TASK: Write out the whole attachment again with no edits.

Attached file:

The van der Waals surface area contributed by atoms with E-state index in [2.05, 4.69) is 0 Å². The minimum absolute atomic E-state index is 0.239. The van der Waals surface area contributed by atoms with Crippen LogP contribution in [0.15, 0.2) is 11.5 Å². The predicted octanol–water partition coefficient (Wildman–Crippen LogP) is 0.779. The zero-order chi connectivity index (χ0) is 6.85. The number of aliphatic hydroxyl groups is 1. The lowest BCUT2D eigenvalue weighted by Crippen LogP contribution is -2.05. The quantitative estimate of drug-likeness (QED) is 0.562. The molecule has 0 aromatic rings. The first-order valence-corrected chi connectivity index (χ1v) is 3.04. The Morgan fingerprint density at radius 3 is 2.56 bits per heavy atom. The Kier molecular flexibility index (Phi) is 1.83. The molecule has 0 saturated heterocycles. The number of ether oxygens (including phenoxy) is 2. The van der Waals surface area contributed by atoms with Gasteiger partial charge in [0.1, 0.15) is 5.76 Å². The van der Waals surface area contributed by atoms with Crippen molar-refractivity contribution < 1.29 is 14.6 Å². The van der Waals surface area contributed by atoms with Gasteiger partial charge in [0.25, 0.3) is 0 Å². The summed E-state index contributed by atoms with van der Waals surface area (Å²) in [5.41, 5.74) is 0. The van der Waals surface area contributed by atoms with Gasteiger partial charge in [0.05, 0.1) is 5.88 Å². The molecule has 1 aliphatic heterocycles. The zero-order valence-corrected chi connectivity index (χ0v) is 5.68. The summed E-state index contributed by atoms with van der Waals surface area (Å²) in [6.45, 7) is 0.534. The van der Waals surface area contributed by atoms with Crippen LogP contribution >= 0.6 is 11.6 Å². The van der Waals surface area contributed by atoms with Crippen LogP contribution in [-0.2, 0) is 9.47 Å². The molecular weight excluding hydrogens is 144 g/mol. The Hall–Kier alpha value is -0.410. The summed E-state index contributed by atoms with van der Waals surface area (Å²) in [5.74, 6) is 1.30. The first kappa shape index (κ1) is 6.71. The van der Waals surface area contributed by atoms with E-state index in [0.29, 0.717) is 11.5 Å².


The van der Waals surface area contributed by atoms with E-state index in [2.05, 4.69) is 0 Å². The minimum absolute atomic E-state index is 0.239. The van der Waals surface area contributed by atoms with Crippen LogP contribution in [0.15, 0.2) is 11.5 Å². The predicted octanol–water partition coefficient (Wildman–Crippen LogP) is 0.779. The zero-order chi connectivity index (χ0) is 6.85. The number of aliphatic hydroxyl groups is 1. The lowest BCUT2D eigenvalue weighted by Crippen LogP contribution is -2.05. The quantitative estimate of drug-likeness (QED) is 0.562. The molecule has 0 aromatic rings. The first-order valence-corrected chi connectivity index (χ1v) is 3.04. The Morgan fingerprint density at radius 3 is 2.56 bits per heavy atom. The Kier molecular flexibility index (Phi) is 1.83. The molecule has 0 saturated heterocycles. The number of ether oxygens (including phenoxy) is 2. The van der Waals surface area contributed by atoms with Gasteiger partial charge in [0.1, 0.15) is 5.76 Å². The van der Waals surface area contributed by atoms with Crippen molar-refractivity contribution < 1.29 is 14.6 Å². The van der Waals surface area contributed by atoms with Gasteiger partial charge in [0.25, 0.3) is 0 Å². The summed E-state index contributed by atoms with van der Waals surface area (Å²) in [5.41, 5.74) is 0. The van der Waals surface area contributed by atoms with Gasteiger partial charge in [0.05, 0.1) is 5.88 Å². The molecule has 1 aliphatic heterocycles. The zero-order valence-corrected chi connectivity index (χ0v) is 5.68. The summed E-state index contributed by atoms with van der Waals surface area (Å²) in [6.45, 7) is 0.534. The van der Waals surface area contributed by atoms with Crippen LogP contribution >= 0.6 is 11.6 Å². The van der Waals surface area contributed by atoms with Crippen LogP contribution in [-0.2, 0) is 9.47 Å². The molecular weight excluding hydrogens is 144 g/mol. The Hall–Kier alpha value is -0.410. The summed E-state index contributed by atoms with van der Waals surface area (Å²) in [5.74, 6) is 1.30. The first kappa shape index (κ1) is 6.71. The van der Waals surface area contributed by atoms with E-state index in [0.29, 0.717) is 11.5 Å².